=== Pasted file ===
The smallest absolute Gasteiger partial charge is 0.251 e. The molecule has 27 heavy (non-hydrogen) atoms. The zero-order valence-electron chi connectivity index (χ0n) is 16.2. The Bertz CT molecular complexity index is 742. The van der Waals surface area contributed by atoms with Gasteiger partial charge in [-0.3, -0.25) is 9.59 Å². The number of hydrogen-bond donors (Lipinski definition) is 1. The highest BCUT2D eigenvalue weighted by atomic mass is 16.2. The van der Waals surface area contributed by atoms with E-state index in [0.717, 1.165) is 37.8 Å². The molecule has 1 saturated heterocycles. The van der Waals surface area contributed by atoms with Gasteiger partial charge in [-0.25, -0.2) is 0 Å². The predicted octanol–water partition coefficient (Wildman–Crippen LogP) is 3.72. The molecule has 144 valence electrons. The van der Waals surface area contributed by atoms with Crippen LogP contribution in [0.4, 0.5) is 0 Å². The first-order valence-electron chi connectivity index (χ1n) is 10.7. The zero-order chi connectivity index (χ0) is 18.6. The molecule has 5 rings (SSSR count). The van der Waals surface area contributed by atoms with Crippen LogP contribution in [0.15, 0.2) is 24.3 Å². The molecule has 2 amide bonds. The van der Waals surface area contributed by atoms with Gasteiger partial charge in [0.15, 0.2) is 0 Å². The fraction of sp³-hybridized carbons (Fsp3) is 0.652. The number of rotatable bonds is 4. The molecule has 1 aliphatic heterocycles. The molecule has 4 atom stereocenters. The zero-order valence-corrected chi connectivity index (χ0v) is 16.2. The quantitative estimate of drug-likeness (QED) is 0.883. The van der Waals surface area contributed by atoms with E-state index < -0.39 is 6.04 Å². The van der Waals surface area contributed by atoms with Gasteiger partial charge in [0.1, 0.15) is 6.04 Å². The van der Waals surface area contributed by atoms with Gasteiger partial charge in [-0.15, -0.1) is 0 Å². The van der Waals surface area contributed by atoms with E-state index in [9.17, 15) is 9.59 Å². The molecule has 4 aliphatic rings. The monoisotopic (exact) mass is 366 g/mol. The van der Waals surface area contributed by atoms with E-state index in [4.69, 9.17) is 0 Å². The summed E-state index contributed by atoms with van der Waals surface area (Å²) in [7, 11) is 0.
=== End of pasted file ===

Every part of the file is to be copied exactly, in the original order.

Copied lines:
The smallest absolute Gasteiger partial charge is 0.251 e. The molecule has 27 heavy (non-hydrogen) atoms. The zero-order valence-electron chi connectivity index (χ0n) is 16.2. The Bertz CT molecular complexity index is 742. The van der Waals surface area contributed by atoms with Gasteiger partial charge in [-0.3, -0.25) is 9.59 Å². The number of hydrogen-bond donors (Lipinski definition) is 1. The highest BCUT2D eigenvalue weighted by atomic mass is 16.2. The van der Waals surface area contributed by atoms with E-state index in [0.717, 1.165) is 37.8 Å². The molecule has 1 saturated heterocycles. The van der Waals surface area contributed by atoms with Gasteiger partial charge in [-0.25, -0.2) is 0 Å². The predicted octanol–water partition coefficient (Wildman–Crippen LogP) is 3.72. The molecule has 144 valence electrons. The van der Waals surface area contributed by atoms with Crippen LogP contribution in [0.4, 0.5) is 0 Å². The first-order valence-electron chi connectivity index (χ1n) is 10.7. The zero-order chi connectivity index (χ0) is 18.6. The molecule has 5 rings (SSSR count). The van der Waals surface area contributed by atoms with Crippen LogP contribution in [0.15, 0.2) is 24.3 Å². The molecule has 2 amide bonds. The van der Waals surface area contributed by atoms with Gasteiger partial charge in [0.15, 0.2) is 0 Å². The fraction of sp³-hybridized carbons (Fsp3) is 0.652. The number of rotatable bonds is 4. The molecule has 1 aliphatic heterocycles. The molecule has 4 atom stereocenters. The zero-order valence-corrected chi connectivity index (χ0v) is 16.2. The quantitative estimate of drug-likeness (QED) is 0.883. The van der Waals surface area contributed by atoms with E-state index < -0.39 is 6.04 Å². The van der Waals surface area contributed by atoms with Gasteiger partial charge in [0.1, 0.15) is 6.04 Å². The van der Waals surface area contributed by atoms with Gasteiger partial charge in [-0.15, -0.1) is 0 Å². The van der Waals surface area contributed by atoms with E-state index in [9.17, 15) is 9.59 Å². The molecule has 4 aliphatic rings. The monoisotopic (exact) mass is 366 g/mol. The van der Waals surface area contributed by atoms with E-state index in [4.69, 9.17) is 0 Å². The summed E-state index contributed by atoms with van der Waals surface area (Å²) in [7, 11) is 0.